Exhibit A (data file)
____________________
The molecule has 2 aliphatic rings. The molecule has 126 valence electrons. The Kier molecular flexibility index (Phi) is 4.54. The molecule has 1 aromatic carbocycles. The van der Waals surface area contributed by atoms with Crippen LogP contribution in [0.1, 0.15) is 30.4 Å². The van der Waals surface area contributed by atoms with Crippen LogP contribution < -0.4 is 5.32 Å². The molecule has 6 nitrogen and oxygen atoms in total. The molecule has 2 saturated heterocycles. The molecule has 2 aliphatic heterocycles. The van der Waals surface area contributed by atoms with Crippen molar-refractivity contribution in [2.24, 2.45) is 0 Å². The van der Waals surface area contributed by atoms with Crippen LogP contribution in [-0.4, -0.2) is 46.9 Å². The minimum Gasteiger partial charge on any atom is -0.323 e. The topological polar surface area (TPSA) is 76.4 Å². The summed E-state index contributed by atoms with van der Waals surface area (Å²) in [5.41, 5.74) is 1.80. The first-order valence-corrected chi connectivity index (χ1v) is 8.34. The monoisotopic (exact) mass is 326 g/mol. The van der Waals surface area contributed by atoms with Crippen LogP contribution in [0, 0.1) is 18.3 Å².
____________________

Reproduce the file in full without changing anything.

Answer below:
The molecule has 2 aliphatic rings. The molecule has 126 valence electrons. The Kier molecular flexibility index (Phi) is 4.54. The molecule has 1 aromatic carbocycles. The van der Waals surface area contributed by atoms with Crippen LogP contribution in [0.1, 0.15) is 30.4 Å². The van der Waals surface area contributed by atoms with Crippen LogP contribution < -0.4 is 5.32 Å². The molecule has 6 nitrogen and oxygen atoms in total. The molecule has 2 saturated heterocycles. The molecule has 2 aliphatic heterocycles. The van der Waals surface area contributed by atoms with Crippen molar-refractivity contribution in [2.24, 2.45) is 0 Å². The van der Waals surface area contributed by atoms with Crippen LogP contribution in [-0.4, -0.2) is 46.9 Å². The minimum Gasteiger partial charge on any atom is -0.323 e. The topological polar surface area (TPSA) is 76.4 Å². The summed E-state index contributed by atoms with van der Waals surface area (Å²) in [5.41, 5.74) is 1.80. The first-order valence-corrected chi connectivity index (χ1v) is 8.34. The monoisotopic (exact) mass is 326 g/mol. The van der Waals surface area contributed by atoms with Crippen LogP contribution in [0, 0.1) is 18.3 Å².